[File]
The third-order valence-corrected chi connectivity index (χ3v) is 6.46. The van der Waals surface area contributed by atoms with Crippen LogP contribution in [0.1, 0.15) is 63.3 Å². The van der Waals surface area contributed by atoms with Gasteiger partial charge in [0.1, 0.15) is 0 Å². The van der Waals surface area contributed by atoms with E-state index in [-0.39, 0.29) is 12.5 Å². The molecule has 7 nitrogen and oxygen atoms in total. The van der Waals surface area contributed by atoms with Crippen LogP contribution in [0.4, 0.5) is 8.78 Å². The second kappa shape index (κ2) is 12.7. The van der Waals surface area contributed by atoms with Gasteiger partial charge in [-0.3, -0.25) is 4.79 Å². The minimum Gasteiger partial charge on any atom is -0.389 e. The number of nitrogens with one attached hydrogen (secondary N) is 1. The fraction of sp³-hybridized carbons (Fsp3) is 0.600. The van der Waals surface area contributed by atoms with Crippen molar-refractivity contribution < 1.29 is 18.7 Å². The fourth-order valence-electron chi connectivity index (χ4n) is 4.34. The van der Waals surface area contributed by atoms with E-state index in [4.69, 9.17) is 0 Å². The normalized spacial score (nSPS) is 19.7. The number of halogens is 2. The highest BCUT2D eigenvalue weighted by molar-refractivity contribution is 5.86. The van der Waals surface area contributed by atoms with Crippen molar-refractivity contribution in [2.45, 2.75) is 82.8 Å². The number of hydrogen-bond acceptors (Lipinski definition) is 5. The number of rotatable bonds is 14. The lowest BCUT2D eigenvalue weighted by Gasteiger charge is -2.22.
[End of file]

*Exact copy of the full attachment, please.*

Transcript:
The third-order valence-corrected chi connectivity index (χ3v) is 6.46. The van der Waals surface area contributed by atoms with Crippen LogP contribution in [0.1, 0.15) is 63.3 Å². The van der Waals surface area contributed by atoms with Gasteiger partial charge in [0.1, 0.15) is 0 Å². The van der Waals surface area contributed by atoms with E-state index in [-0.39, 0.29) is 12.5 Å². The molecule has 7 nitrogen and oxygen atoms in total. The van der Waals surface area contributed by atoms with Crippen LogP contribution in [0.4, 0.5) is 8.78 Å². The second kappa shape index (κ2) is 12.7. The van der Waals surface area contributed by atoms with Gasteiger partial charge in [-0.3, -0.25) is 4.79 Å². The minimum Gasteiger partial charge on any atom is -0.389 e. The number of nitrogens with one attached hydrogen (secondary N) is 1. The fraction of sp³-hybridized carbons (Fsp3) is 0.600. The van der Waals surface area contributed by atoms with Crippen molar-refractivity contribution < 1.29 is 18.7 Å². The fourth-order valence-electron chi connectivity index (χ4n) is 4.34. The van der Waals surface area contributed by atoms with E-state index in [4.69, 9.17) is 0 Å². The normalized spacial score (nSPS) is 19.7. The number of halogens is 2. The highest BCUT2D eigenvalue weighted by molar-refractivity contribution is 5.86. The van der Waals surface area contributed by atoms with Crippen molar-refractivity contribution in [2.45, 2.75) is 82.8 Å². The number of hydrogen-bond acceptors (Lipinski definition) is 5. The number of rotatable bonds is 14. The lowest BCUT2D eigenvalue weighted by Gasteiger charge is -2.22.